The council transport officers’ scheme costs about £216,000. They admit their scheme is not about child safety, but simply increasing cycling percentages.
Most students prefer their current transport arrangements. Only 15 per cent say they might cycle if the mood takes them. But this proposal would provide a genuinely safer route.
I believe the proposed part-time 20mph arrangements should be put in place. This could be done without digging up Station Road and with only perhaps one road hump, if any.
I am sure this new viable alternative would enjoy wide support from many Knowle residents.
Coun Jeff Potts, Knowle Ward
Tin shake joy
THE Solihull and District Branch of the MS Society would like to thank everyone who contributed to the recent street collection in Mell Square. A total of £1,348.22, a wonderful sum, was raised and this will enable the MS Society to continue to provide support for all who are affected by MS, including families, friends and carers.
Sandra Hoskin, secretary, Solihull and District Branch, MS Society
Sea of mess
I AM writing to complain about the park in Chelmsley Wood. I have complained to the council but nothing is being done. When the weather is nice it’s lovely taking my kids their and feeding the ducks but the lake hasn’t been cleaned in a very long time and my kids can’t feed the ducks any more as the ducks can’t swim through all the mess and weeds.
My son says it looks like it’s full of mushy peas as the entire surface of the water is covered in gunk. I just feel it’s such a shame as a lot of people enjoy taking their children there.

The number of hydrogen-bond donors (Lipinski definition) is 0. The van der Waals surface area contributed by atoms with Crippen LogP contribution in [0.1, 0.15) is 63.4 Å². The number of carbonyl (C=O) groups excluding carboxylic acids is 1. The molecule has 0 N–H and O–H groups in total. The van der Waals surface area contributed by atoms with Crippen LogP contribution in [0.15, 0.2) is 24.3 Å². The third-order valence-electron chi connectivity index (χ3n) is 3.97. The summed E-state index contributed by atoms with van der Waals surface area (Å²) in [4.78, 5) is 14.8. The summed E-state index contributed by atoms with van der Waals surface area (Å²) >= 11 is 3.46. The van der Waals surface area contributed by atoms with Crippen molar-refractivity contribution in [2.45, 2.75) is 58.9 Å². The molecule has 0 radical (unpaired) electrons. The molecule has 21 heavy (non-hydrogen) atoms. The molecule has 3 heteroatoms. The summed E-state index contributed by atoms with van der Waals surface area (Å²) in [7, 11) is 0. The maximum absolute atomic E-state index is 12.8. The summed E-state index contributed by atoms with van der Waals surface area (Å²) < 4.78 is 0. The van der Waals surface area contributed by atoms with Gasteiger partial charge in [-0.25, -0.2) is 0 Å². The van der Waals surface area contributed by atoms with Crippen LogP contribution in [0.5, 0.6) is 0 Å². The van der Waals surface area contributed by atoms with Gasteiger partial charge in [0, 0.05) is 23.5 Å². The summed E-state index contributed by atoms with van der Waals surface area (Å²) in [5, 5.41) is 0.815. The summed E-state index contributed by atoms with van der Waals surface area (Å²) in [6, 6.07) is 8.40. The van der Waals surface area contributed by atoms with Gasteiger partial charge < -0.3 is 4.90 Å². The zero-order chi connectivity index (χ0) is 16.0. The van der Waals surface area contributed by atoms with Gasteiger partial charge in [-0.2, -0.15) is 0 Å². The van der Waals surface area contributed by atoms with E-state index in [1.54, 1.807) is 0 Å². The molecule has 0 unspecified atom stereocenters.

They spend a lot of time making the play area nice and tidy but I think it’s about time they started tidying up the lake.
Lucy Nunn, via e-mail
I WOULD like to thank everyone who took part in the clean up day at Babbs Mill on Sunday. The litter picking, cutting the shrubs back and painting over the graffiti really improved the place. It is such a pity that people use this area as a place to dump rubbish, graffiti over and as a drinking place.
Coun Debbie Evans, Kingshurst and Fordbridge Ward
WHAT on earth has happened at Sainsbury’s? Where have all those lovely checkout girls gone? Is Sainsbury’s going to add to our already bulging dole queues?
Some checkouts are deserted, half of them have been changed to automatic, where you check items through yourself.
Shopping is stressful and when you get to the checkout the last thing you want is to be confronted by a cold machine.
What about the pensioners? We get mixed up now. Oh I have just realised what’s happening, Sainsbury’s will change all the checkouts to automatic and then all the checkout girls will be employed to wait for all the pensioners and help them through.
P Thomas, Baxters Road, Shirley
Your Viewpoint regarding the rugby ground at Sharmans Cross Rd set out the benefits that could have accrued to Solihull Borough (Solihull News). The subsequent letter from Mr Montague of the Sharmans Cross Action group was in my view; confused, misleading and highly subjective.
With regard to subsidies and land value neither the rugby club nor the developer, would receive any subsidies from the rate payer or the council.